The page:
The 2022 Australian Open final captured the world’s attention last weekend as Rafael Nadal won his record-breaking 21st Grand Slam in a five-set thriller against Daniil Medvedev.
For nearly two decades now, tennis fans have become accustomed to almost every men’s Grand Slam being won by Nadal, Roger Federer or Novak Djokovic.
When Nadal won this match it felt like a fitting finale of an astonishing era spearheaded by three of the greatest male tennis players of all time.
SWL takes a look at the top contenders to take charge of the men’s tennis scene after the Big Three.
Medvedev is the only player on this list who has already won a Grand Slam and the World No.2 looks ready to dominate the men’s scene for years to come.
The Russian, who will be disappointed to have let a two set lead slip in the Australian Open final, impressively beat Djokovic in the 2021 US Open final to win his first Grand Slam.
At 6ft6in he boasts a powerful serve and a robotic baseline consistency which, when coupled with his anger and aggression, create a frightening player.
Considered by many to currently be the best player in the world, do not be surprised if Medvedev becomes a household name in 2022.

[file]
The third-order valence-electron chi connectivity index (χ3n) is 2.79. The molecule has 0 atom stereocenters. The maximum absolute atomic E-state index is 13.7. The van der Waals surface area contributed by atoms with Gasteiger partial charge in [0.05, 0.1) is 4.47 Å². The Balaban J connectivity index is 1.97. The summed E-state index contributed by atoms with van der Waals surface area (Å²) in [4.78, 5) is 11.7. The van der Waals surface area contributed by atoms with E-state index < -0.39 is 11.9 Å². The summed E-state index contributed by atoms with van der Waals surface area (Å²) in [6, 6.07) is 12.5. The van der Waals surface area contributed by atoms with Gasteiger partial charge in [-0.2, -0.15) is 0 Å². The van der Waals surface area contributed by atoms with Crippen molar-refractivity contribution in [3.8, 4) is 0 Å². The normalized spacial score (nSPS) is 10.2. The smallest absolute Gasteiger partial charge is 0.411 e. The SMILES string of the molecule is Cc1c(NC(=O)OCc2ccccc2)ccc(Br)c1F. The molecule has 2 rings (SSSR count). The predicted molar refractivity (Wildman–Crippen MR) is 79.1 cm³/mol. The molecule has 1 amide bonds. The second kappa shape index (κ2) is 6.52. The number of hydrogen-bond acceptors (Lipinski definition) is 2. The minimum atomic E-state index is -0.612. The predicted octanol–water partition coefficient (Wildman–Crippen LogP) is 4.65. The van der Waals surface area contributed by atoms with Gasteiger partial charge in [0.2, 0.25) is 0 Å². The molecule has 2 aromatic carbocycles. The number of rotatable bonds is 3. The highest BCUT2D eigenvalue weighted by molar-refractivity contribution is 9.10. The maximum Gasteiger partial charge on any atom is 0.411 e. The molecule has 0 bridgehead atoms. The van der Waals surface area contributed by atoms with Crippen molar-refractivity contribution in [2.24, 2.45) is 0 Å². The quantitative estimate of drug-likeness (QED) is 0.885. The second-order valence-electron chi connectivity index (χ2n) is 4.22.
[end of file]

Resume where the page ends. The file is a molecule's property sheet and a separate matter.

Zverev is still searching for his first Grand Slam but has an Olympic gold medal and two ATP Finals titles to his name.
The German will be dissatisfied with his fourth round Australian Open exit, but as a French Open semi-finalist last year, he will be looking to put that right at Roland Garros.
At just 24-years-old, the World No.3 has one of the best backhands in the game and it seems like only a matter of time before he wins his first Grand Slam.
Tsitsipas was a finalist at last year’s French Open and will no doubt be looking to go one step further in May as he searches for his maiden Grand Slam.
The World No.4 lost to Medvedev in a feisty Australian Open semi-final and that rivalry will be one to watch for years to come.
The Athenian, always accompanied by his eager father Apostolos, won the ATP Finals in 2019 and will seek to return to the top three where he was in 2021.
Berrettini is the highest ranked he has ever been at no.6 following his four set semi-final loss to Nadal in the Australian Open.
The Italian made a name for himself when he reached last year’s Wimbledon final and has made at least the quarters of his last four Grand Slams
If Berrettini can reduce unforced errors, his admirably consistent forehand could propel him to compete for Grand Slams for many years to come.
The 21-year-old Canadian is something of a left-field shout but judging from his last three Grand Slams he is certainly one to watch.
Reaching the quarter-finals of both the Australian Open and Wimbledon and the semi-finals of the US Open show his talent despite still being so young.
Something of an all-rounder, Auger-Aliassime’s favourite surface is clay and will want to impress at Roland-Garros to move up from World No.9.